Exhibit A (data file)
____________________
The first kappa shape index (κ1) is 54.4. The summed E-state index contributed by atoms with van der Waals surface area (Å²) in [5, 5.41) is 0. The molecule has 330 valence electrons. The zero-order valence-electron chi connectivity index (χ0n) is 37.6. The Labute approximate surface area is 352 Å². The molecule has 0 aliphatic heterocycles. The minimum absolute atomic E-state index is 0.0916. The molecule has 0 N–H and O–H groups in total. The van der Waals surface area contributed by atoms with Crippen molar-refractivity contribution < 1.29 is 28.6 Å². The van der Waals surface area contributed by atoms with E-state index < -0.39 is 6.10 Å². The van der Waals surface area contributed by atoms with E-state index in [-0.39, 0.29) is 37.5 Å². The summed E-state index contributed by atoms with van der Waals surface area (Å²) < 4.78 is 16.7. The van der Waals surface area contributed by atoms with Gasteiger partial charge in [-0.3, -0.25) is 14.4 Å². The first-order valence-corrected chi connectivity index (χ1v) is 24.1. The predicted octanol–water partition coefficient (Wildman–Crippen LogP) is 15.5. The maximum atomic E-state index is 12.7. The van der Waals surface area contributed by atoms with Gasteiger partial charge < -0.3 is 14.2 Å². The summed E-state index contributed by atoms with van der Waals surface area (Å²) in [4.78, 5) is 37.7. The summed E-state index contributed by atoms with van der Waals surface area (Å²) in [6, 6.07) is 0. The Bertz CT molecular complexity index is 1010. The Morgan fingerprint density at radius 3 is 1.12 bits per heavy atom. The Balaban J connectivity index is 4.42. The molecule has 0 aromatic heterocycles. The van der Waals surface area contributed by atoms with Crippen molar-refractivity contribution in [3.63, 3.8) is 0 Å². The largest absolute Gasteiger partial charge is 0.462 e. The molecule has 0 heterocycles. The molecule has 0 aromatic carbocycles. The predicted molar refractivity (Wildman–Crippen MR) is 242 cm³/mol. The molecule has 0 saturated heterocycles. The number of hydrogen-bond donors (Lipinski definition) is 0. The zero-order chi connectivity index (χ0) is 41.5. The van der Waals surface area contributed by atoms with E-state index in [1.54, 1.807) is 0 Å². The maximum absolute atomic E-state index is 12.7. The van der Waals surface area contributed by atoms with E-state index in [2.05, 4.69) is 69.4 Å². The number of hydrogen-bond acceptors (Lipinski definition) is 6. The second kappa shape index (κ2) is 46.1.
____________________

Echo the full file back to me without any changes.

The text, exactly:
The first kappa shape index (κ1) is 54.4. The summed E-state index contributed by atoms with van der Waals surface area (Å²) in [5, 5.41) is 0. The molecule has 330 valence electrons. The zero-order valence-electron chi connectivity index (χ0n) is 37.6. The Labute approximate surface area is 352 Å². The molecule has 0 aliphatic heterocycles. The minimum absolute atomic E-state index is 0.0916. The molecule has 0 N–H and O–H groups in total. The van der Waals surface area contributed by atoms with Crippen molar-refractivity contribution < 1.29 is 28.6 Å². The van der Waals surface area contributed by atoms with E-state index < -0.39 is 6.10 Å². The van der Waals surface area contributed by atoms with E-state index in [-0.39, 0.29) is 37.5 Å². The summed E-state index contributed by atoms with van der Waals surface area (Å²) < 4.78 is 16.7. The van der Waals surface area contributed by atoms with Gasteiger partial charge in [-0.3, -0.25) is 14.4 Å². The first-order valence-corrected chi connectivity index (χ1v) is 24.1. The predicted octanol–water partition coefficient (Wildman–Crippen LogP) is 15.5. The maximum atomic E-state index is 12.7. The van der Waals surface area contributed by atoms with Gasteiger partial charge < -0.3 is 14.2 Å². The summed E-state index contributed by atoms with van der Waals surface area (Å²) in [4.78, 5) is 37.7. The summed E-state index contributed by atoms with van der Waals surface area (Å²) in [6, 6.07) is 0. The Bertz CT molecular complexity index is 1010. The Morgan fingerprint density at radius 3 is 1.12 bits per heavy atom. The Balaban J connectivity index is 4.42. The molecule has 0 aromatic heterocycles. The van der Waals surface area contributed by atoms with Crippen molar-refractivity contribution in [3.63, 3.8) is 0 Å². The largest absolute Gasteiger partial charge is 0.462 e. The molecule has 0 heterocycles. The molecule has 0 aromatic carbocycles. The predicted molar refractivity (Wildman–Crippen MR) is 242 cm³/mol. The molecule has 0 saturated heterocycles. The number of hydrogen-bond donors (Lipinski definition) is 0. The zero-order chi connectivity index (χ0) is 41.5. The van der Waals surface area contributed by atoms with E-state index in [1.54, 1.807) is 0 Å². The maximum absolute atomic E-state index is 12.7. The van der Waals surface area contributed by atoms with E-state index in [2.05, 4.69) is 69.4 Å². The number of hydrogen-bond acceptors (Lipinski definition) is 6. The second kappa shape index (κ2) is 46.1.